"His ideal of dessert is a peanut butter and jelly sandwich." She offered that as an explanation right after she said there would be no birthday cake.
"Maybe ice cream and cookies... something we can stick some candles in."
So I set out to make a special birthday dessert for someone who doesn't like cake, but likes peanut butter and jelly sandwiches and, apparently, ice cream and cookies. Easy, I thought, I'll make peanut butter cookies and grape ice cream sandwiches. As luck would have it, I had a concord grape puree in my freezer that would serve as the base for the ice cream. And I had a recipe for killer peanut butter cookies that I had refined over the years and recently tweaked to include miso. But you know what they say about the best laid plans...
Unpacking in the client's kitchen, I had a sudden vision of the grape ice cream... still sitting in my freezer at home! I wanted to panic but there was no time. My schedule was tight even before I was asked to move dinner up a half hour.
As I began preparing dinner, my attention turned to a replacement for the ice cream. With a kitchen full of professional appliances, but no cooks in the house, I knew there was little chance of finding an ice cream maker tucked away in a cupboard. I had plenty of cream, but nothing for a flavor base or sugar. A search through the kitchen produced neither, but I did find three jars of grape jelly. I assessed the situation: no equipment to churn— but I had cream and a sweetened flavor base. A plan was quickly put in place: melt the jelly, blend in the cream, freeze in a shallow tray, whisk often, hope for the best, and pray that I wasn't turning into Sandra Lee. I got the base in the freezer just as the first guests arrived. They were hungry. And impatient. And I had to focus on dinner.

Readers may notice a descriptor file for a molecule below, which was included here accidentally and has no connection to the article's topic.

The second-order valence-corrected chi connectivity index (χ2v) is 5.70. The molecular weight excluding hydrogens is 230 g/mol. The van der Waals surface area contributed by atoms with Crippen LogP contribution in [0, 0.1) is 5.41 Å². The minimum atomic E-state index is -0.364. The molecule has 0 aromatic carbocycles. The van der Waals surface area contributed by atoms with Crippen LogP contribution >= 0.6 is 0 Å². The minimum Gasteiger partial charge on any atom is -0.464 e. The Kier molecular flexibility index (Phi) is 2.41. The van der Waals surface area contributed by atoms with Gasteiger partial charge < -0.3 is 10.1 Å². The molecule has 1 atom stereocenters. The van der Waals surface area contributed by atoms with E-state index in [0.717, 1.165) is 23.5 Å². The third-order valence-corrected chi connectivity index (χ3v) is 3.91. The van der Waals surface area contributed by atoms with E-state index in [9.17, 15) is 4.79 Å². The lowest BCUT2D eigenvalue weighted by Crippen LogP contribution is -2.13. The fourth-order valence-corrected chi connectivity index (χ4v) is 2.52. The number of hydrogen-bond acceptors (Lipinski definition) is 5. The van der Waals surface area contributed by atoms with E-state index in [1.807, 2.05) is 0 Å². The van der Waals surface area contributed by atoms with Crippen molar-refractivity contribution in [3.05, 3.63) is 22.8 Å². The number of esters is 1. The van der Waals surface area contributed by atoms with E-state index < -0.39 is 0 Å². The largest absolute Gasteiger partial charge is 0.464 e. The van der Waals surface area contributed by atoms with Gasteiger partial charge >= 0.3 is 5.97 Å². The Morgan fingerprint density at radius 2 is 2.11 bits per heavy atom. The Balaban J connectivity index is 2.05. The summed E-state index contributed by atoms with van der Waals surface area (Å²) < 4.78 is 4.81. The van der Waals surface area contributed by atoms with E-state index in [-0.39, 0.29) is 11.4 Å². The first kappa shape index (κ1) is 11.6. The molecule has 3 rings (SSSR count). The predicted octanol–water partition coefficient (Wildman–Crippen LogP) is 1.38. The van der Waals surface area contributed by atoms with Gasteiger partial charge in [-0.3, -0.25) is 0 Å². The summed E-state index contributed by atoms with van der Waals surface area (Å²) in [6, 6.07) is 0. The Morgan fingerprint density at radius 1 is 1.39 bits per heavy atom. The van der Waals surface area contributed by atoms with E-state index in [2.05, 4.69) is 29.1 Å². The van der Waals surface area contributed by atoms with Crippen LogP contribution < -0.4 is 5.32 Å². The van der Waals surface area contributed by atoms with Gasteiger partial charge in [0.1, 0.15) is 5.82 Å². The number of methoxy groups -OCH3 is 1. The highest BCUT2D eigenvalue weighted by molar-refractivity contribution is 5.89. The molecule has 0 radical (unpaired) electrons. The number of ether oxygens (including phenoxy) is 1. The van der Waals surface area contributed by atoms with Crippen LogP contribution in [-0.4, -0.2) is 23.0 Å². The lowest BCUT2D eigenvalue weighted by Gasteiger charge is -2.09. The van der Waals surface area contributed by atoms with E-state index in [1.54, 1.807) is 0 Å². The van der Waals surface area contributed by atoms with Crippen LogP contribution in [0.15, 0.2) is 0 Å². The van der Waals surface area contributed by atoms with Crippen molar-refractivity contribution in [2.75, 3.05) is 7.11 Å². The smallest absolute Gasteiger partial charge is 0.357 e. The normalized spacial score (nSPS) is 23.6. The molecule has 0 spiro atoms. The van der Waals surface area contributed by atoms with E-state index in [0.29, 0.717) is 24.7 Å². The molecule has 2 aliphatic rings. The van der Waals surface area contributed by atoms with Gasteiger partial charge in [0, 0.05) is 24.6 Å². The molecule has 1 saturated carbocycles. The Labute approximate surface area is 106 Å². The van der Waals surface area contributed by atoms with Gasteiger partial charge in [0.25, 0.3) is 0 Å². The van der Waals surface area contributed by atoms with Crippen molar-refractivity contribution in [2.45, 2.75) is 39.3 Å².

It wasn't until dinner was on the table and I returned to the kitchen that I remembered the neglected ice cream base. I opened the freezer expecting to find a solid block of grape-flavored ice crystals. To my surprise (and relief) it yielded easily to a spoon and out came a scoop of creamy smooth ice cream!
Since then, I've made this ice cream several times with both commercial and homemade jellies. I've tried churning it in an ice cream machine to test the difference. It was slightly creamier, but not dramatically so. I've even kept it uncovered(!) in the freezer for 4 days with no loss of texture or ice crystal build up. I believe this works because jelly is largely invert sugar and pectin, a combination with a high freezing point that stabilizes texture by preventing it from freezing solid and forming ice crystals.
While it may not be the most refined of ice creams, it comes together with only two ingredients and minimal effort. That alone (and that it saved my ass) is worth adding it to my emergency food kit.
stupid-simple jelly ice cream
measure by weight:
7 parts jelly
10 parts heavy cream
Melt the jelly until it is completely fluid. Add the heavy cream, a little at a time, while whisking. Pass through sieve into a bowl or container. Freeze thoroughly.